LogOpenFails and no_new_conn_for_this_packet log events.Last modified on 23 Jun, 2021. Revision 9
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cOS Core all versions
My logs contain many events regarding “LogOpenFails” and “no_new_conn_for_this_packet”, what does this mean?
The log reference guide contains the following information about this particular message:
Can not open a new connection for this TCP packet since the combination of TCP flags is wrong. Only packets with the SYN TCP-flag set as the only TCP flag are allowed to open a new TCP connection.
Note: This log can also be generated for ICMP/ping and not just TCP.
So what does this mean?
Simply put it means that a program or otherwise is trying to send data in a connection that the SGW has closed or has never existed. The reason why the firewall has closed it is either that the connection has timed out, that the program itself has sent a FIN packet telling the firewall that the connection can be taken down or the connection has never existed at all on the firewall (unusual, but could perhaps occur if the firewall was recently added to the network).
This is a fairly common log message when dealing with HTTP traffic. Many browsers open a large amount of connections and then fails (or perhaps ignores) to close them properly, or simply try to re-use connections it believes it has open. In the end it usually means that a program is behaving “badly”.
Another example would be if an application idles for a very long time (3+ days) so that the firewall closes the connection due to the idle time-out value. If the application then at a later stage tries to use the connection it believe to be open, the SGW will drop the packet due to “no_new_conn_for_this_packet”.
Log Message Examples
2017-08-24 12:09:26 Warning CONN 600012 LogOpenFails TCP ge6 126.96.36.199 188.8.131.52 80 50771
no_new_conn_for_this_packet reject protocol=tcp pdatalen=20 ack=1 fin=1
2017-08-24 12:09:48 Warning CONN 600013 LogOpenFails ICMP ge6 184.108.40.206 220.127.116.11 80
no_new_conn_for_this_packet drop protocol=icmp pdatalen=141 icmptype=DEST_UNREACH unreach=HOST_UNREACH
Note: The log format has changed in new versions and will look different but the general content/message is still the same.
As a security product, the firewall monitors traffic for irregular behavior and if such a behavior is detected, the irregular behavior is either taken care of (if possible) or the connection attempt terminated. In this case it is terminated as it is an incorrect behavior based on the settings specified in the firewall. Settings such as connection idle time-outs.
If an application is having trouble to function properly and this log message is the most likely suspect of that problem, an exception can be made in the rules to allow the incorrect packet flow. Basically this means that you need to use Stateless rules such as Stateless rules (FwdFast) in order to allow the communication between the client and the server. As Stateless rules does not care about the ordering of packets or which state they arrive in.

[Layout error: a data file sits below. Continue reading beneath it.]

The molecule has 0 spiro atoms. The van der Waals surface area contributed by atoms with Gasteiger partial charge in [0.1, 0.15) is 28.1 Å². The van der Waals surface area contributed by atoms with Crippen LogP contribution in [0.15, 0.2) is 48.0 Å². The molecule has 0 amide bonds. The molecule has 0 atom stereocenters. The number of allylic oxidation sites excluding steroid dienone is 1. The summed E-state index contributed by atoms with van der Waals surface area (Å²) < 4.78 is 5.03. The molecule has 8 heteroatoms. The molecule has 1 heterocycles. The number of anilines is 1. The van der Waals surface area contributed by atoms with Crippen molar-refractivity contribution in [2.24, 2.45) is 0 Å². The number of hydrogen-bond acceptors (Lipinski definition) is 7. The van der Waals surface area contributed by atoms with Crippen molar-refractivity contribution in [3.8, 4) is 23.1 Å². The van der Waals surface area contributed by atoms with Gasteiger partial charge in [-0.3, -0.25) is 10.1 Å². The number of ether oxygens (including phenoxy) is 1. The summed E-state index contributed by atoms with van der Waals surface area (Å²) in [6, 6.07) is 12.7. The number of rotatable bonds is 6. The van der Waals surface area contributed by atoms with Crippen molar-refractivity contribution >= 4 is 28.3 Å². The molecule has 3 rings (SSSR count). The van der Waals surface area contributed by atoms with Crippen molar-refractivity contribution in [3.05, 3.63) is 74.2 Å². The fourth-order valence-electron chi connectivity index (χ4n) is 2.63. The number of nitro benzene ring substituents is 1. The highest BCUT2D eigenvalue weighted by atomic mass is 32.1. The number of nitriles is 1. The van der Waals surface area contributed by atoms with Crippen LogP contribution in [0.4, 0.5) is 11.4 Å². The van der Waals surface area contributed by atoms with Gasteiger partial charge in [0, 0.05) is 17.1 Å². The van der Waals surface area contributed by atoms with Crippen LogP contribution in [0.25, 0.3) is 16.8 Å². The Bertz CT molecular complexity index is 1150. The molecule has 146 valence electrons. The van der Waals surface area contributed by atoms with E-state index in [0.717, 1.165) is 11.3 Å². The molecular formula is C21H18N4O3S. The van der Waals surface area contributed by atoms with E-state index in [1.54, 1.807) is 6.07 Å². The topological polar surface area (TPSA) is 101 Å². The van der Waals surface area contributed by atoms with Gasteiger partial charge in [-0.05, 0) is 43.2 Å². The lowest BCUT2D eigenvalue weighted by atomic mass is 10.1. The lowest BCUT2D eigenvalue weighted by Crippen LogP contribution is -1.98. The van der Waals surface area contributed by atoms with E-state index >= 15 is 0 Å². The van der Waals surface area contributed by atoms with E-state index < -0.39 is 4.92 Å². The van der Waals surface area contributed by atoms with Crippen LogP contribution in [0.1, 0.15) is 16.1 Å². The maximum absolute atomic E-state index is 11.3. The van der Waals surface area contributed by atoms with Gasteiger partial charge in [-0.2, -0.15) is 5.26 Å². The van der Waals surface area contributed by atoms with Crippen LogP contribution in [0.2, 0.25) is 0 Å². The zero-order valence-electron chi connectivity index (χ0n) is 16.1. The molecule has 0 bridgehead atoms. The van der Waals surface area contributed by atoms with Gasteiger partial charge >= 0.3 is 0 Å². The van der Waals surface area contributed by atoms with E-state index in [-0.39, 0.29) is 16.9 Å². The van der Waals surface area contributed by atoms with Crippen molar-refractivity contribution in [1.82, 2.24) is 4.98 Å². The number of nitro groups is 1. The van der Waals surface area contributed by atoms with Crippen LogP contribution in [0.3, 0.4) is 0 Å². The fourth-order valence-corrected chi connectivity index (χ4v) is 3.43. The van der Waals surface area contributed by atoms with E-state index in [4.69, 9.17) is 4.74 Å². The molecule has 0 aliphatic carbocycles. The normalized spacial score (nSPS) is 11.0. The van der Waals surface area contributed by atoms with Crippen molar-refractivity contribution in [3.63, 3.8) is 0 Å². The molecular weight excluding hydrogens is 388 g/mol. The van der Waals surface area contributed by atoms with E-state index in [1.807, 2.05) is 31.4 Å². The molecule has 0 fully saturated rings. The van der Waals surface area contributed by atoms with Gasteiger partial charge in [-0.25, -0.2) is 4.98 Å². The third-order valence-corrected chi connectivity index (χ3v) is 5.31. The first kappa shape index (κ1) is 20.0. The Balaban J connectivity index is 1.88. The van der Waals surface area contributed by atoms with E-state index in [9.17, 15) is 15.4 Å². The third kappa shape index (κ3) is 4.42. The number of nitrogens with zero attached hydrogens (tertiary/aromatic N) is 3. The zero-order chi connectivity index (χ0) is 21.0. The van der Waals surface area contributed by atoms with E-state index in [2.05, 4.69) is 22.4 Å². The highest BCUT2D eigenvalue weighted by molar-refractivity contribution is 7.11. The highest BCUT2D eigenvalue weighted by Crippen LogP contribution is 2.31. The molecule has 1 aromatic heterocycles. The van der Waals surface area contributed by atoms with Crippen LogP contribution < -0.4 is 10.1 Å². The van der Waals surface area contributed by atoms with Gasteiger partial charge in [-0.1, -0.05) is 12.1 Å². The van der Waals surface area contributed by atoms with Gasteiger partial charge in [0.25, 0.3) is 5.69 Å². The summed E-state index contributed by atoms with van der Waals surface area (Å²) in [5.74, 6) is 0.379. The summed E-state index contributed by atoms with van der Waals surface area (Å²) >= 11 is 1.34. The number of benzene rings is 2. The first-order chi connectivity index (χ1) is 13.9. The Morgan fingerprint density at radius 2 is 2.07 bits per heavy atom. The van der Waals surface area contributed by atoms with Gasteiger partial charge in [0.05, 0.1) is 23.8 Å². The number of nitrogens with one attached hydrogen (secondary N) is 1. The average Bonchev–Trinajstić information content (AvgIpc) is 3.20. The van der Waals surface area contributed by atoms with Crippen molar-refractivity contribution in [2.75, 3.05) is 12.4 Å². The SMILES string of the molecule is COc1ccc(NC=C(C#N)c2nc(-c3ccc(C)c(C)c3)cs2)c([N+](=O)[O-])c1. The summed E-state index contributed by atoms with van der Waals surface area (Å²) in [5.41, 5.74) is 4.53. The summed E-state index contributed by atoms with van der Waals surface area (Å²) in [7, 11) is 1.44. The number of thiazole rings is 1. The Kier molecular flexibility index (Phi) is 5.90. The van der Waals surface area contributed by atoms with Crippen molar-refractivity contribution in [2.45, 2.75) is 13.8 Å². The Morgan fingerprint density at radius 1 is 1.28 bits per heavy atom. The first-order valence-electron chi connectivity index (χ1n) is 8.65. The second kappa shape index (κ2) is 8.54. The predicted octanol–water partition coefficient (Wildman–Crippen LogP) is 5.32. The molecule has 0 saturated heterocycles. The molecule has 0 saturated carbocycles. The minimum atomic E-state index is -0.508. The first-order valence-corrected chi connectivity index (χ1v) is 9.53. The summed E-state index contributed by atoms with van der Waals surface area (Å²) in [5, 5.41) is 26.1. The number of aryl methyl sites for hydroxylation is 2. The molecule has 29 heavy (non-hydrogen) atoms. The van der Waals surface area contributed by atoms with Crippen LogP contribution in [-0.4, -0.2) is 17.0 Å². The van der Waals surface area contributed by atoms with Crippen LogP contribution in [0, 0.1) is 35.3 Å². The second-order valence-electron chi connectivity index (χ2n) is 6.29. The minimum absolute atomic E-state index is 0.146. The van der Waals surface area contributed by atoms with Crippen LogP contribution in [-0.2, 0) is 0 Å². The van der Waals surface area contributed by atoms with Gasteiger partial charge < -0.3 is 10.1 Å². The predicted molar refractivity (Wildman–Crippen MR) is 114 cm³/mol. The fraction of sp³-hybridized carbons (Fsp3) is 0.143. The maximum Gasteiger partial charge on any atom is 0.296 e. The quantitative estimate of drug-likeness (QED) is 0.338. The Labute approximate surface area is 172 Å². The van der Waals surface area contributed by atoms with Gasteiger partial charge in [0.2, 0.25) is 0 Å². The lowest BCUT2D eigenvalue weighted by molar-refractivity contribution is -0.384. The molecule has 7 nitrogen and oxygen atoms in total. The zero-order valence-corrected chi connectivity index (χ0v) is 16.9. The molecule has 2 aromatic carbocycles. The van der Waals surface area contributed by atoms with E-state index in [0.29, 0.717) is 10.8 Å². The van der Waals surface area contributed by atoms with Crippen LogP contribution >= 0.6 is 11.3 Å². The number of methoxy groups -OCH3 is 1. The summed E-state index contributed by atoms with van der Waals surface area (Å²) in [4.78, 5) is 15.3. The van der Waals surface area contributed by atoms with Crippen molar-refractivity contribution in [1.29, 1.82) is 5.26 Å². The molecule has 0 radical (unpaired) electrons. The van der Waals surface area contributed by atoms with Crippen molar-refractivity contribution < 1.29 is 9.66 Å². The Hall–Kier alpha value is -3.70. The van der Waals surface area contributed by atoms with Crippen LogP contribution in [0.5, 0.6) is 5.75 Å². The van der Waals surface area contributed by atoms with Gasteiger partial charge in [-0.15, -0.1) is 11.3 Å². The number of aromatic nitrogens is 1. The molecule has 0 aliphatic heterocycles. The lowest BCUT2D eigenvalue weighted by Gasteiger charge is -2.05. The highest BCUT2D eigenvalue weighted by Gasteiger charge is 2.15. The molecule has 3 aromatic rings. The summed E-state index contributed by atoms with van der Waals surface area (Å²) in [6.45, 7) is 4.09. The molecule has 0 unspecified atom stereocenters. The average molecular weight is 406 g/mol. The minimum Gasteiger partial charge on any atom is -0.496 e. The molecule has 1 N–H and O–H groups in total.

For information about Stateless rules (FwdFast) please see the following How-To.
The problem may also be related to timeouts of connections being formed. If a connection has not fully established after the 3 way handshake it may be necessary to increase the “Initial Timeout” of connections being formed (default value is 60 seconds). This can be done at two locations:
- System->Advanced Settings->Conn Timeout Settings->TCP SYN Idle LifeTime
- Objects->Services->YourService->Custom Timeouts->Initial Timeout
It is highly recommended to use Custom Timeouts on the service that has the problem. The reason for this is because the Advanced setting causes a change globally, and that is not always something that you want to do for all traffic. The value to increase it to may vary depending on the behavior of the problematic application, but 240 seconds is good value to start testing with.
Note: Observant users may have noticed that there exists a setting called TCP_Allow_Reopen. Unfortunately that setting will not help in this scenario as the connection has already been closed by the SGW when if/when you see these log events. Log events containing “LogStateViolation” may be solved by enabling this setting though.
Additional example of when this can occur
I was receiving these messages on my firewalls. After some investigations, I found out that someone had added Stateless rules (also known as FwdFast) in the midst of my Allow rules.
This caused incoming traffic to match the stateless rule, and the returning traffic to hit an Allow rule (stateful).
Because of the stateless rule the state table was not populated and the returning allow rule would not pass the SYN+ACK.
Thanks to Pieter Lambrecht for providing us with this example.
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